A meeting of the leaders of the two delegations took place later, when it was disclosed that the Pakistan Government were not agreeable to an exchange of urban evacuee immovable property at government level. They were also not willing to give a final answer in regard to agricultural property. The conference, therefore, broke down.
New Pakistan Ordinance.
On July 26, 1949, the Pakistan Government issued an Ordinance forbidding all transactions on evacuee property or the property of intending evacuees, thus virtually repudiating the only operative clause of the Karachi Agreement.
In a letter dated August 22, 1949, to the Pakistan Government, the Government of India protested against this violation of the Karachi Agreement and maintained that a satisfactory solution of the evacuee property problem could only be reached on a Government to Government basis. Both governments, it was suggested, should set up a joint machinery to make a just and fair valuation of evacuee property in either Dominion and the net liability resulting from such valuation should be liquidated by agreed arrangements.
The Pakistan Government, unwilling to take upon this liability, stated in their reply, dated September 7, 1949: “The Government of Pakistan have repeatedly stressed their inability to agree to a settlement of evacuee property claims on a Governmental basis.”
Agreement on Movable Property.
On June 28, 1950, an Indo-Pakistan Agreement was reached on the question of movable property. Under the agreement, displaced persons were allowed to remove or sell their movable property without permit, except in the case of certain specified categories of goods. The question of movable property, however, touched only the fringe of the problem of evacuee property.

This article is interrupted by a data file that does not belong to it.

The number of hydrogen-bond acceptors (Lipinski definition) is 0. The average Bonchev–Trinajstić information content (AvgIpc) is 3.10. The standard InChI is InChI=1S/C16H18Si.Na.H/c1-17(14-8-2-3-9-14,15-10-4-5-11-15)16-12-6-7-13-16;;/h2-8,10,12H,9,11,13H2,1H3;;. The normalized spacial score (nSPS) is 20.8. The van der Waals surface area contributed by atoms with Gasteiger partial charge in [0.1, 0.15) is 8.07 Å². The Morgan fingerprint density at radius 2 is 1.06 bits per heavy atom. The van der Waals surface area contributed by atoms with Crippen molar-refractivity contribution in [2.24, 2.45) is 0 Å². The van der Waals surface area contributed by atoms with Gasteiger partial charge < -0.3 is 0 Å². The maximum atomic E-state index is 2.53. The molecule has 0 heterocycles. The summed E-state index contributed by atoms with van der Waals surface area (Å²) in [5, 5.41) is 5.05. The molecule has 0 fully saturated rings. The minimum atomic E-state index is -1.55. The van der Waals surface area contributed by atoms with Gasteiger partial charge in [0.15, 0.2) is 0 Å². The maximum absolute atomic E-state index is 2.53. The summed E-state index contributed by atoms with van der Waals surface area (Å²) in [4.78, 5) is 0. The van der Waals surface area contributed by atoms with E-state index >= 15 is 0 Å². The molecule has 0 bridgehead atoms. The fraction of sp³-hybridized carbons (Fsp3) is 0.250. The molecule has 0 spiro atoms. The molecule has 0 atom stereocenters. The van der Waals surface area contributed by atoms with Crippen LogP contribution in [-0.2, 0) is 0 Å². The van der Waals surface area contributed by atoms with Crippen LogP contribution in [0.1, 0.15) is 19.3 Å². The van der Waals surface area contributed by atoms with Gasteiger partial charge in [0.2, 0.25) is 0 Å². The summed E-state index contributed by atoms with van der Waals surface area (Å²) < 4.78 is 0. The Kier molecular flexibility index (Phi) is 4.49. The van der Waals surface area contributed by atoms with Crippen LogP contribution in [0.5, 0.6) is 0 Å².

At his monthly Press Conference on September 30, 1950, Prime Minister Nehru stated that India had proposed that the question of evacuee property should be referred to a tribunal consisting of two Judges each of the highest judicial standing from India and Pakistan. India, he said, was prepared to abide by the decision of this tribunal.
In subsequent correspondence between the two Governments, Pakistan expressed the fear that the tribunal might not come to a decision because the Judges might be evenly divided. India, however, felt that high Judicial officers would consider any matter placed before them dispassionately and would usually agree. In the event of their not agreeing, India suggested it should be for the two governments then to either come to a settlement directly or find some other way of settling the dispute or refer the remaining points in the dispute to a third party.
Its final culmination came in 1950 with the creation of an Act:
(1) This Act may be called the Administration of Evacuee Property Act, 1950.
(2) It extends to the whole of India except the States of Assam, West Bengal, Tripura, Manipur and Jammu and Kashmir.
.- In this Act, unless the context otherwise requires, --